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6 Item Checklist for Running Impressive Meetings
In 2006, I was elected President of the spanish chapter of Entrepreneurs’ Organisation, a volunteer-led organisation for successful entrepreneurs. Honestly, I was a mix of emotion: both proud of the honour; but nervous that I would not be capable of leading the group.In 2006, I was elected President of the spanish chapter of Entrepreneurs’ Organisation, a volunteer-led organisation for successful entrepreneurs. Honestly, I was a mix of emotion: both proud of the honour; but nervous that I would not be capable of leading the group.
Our first board meeting was chaos. There was a paper agenda, but I failed to keep people focussed on the agreed discussions. Each board member would throw their own opinion in for every small point. We spent almost 4 hours sucked into petty administrative details. It was tiring.
I learnt over the next 3 months that my way of running meetings was not effective. It was not only that we were not agreeing and taking decisions, we each left the meeting less motivated than when it began. This was a volunteer board. If I had been one of the board members back then, I would have skipped as many meetings as I could.
“That’s it, I don’t need this crap. I am going to Quit”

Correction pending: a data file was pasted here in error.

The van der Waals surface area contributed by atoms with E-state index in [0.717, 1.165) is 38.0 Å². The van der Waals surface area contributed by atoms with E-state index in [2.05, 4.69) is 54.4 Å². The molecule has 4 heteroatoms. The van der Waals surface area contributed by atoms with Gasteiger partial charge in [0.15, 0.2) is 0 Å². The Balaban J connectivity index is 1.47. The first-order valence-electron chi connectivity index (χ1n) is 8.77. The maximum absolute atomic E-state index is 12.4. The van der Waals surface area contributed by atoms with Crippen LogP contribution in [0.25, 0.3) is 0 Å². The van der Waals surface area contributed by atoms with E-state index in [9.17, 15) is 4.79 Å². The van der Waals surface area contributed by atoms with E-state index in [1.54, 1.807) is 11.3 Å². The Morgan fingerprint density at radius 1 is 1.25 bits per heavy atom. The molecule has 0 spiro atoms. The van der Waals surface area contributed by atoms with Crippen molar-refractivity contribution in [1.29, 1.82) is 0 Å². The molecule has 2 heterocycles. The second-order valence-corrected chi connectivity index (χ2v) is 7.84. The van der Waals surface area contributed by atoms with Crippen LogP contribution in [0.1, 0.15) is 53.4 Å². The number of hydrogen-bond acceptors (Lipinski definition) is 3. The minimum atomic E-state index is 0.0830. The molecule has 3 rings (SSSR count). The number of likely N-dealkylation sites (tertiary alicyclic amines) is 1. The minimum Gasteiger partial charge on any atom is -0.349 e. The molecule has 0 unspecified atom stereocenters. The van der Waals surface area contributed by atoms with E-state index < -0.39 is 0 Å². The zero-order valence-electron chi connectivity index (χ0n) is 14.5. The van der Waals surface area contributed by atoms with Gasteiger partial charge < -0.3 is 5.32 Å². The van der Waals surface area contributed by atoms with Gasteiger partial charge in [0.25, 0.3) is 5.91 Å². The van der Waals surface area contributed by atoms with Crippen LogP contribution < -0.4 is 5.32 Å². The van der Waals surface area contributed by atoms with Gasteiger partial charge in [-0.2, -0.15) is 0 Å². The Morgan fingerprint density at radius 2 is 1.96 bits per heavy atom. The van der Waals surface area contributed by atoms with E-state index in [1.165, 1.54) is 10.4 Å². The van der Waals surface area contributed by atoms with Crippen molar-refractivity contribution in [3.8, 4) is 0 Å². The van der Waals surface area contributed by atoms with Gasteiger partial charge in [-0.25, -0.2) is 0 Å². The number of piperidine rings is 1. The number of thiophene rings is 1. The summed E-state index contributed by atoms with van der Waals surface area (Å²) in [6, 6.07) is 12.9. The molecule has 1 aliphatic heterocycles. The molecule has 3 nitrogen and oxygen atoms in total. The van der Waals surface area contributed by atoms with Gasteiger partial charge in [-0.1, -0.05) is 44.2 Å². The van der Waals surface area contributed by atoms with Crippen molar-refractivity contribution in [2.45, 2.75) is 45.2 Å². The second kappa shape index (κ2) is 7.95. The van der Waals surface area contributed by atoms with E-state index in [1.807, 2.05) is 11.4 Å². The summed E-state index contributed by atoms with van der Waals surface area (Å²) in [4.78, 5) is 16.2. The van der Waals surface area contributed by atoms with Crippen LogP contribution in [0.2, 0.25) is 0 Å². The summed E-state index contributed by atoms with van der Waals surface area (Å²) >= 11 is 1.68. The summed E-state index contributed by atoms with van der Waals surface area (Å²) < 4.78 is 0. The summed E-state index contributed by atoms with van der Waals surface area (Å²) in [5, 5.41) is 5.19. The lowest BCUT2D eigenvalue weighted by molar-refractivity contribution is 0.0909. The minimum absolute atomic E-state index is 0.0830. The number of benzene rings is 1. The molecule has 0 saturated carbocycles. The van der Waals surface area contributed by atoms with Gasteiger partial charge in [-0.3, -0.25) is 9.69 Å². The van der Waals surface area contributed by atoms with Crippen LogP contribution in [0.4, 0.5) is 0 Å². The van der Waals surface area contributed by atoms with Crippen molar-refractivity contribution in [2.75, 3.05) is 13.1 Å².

I was on the verge of resigning the presidency, and of resigning as a member due to my frustration. I said to myself “I am paying for this, I am frustrated and members are blaming me for every little thing that doesn’t work out”.
I attended a training session for new chapter presidents run by a wonderful Canadian entrepreneur. She began the training “There are two types of people in this room: the first have had a mission to become chapter president for years, have conducted a campaign with a clear manifesto, bring a team and are now celebrating the achievement of a multi-year goal; the second… went to the bathroom at the wrong moment and came back to find that they had been nominated for president… and still feel that they didn’t really ask to be in the role.”
She paused while we laughed “I don’t care which is your path. But you have a clear choice to make… You can spend the next year saying that you didn’t really choose this; or you can decide to make the role your own. This training is for those who chose to make the role their own.”
She got me. I knew that I was the “bathroom-at-the-wrong-moment” president, not the multi-year campaign. I knew I was waiting for others to step up and make things fun. I knew that I had abdicated any real responsibility for the role to others. I made a decision in that moment to go for it. I decided I had nothing to lose. I had mentally decided to leave the organisation, resign my role – so there was no “risk” to me if I decided to make things run “my way”.
Over the next 2 years, I learnt how to run meetings that get volunteers engaged, proud, active and delivering big results. What works for volunteers also works for corporates, universities and professional associations.
The Golden Rule of Leading Anything
It is always the leader’s responsibility. If you lead a meeting and it is not fun, it is your responsibility to act. If somebody comes unprepared, it is your responsibility to act. It does not matter whether you wanted to be the leader or did not want to be the leader; it does not matter whether the others are older, richer, wiser, better looking, sexier or taller: your role comes with full responsibility.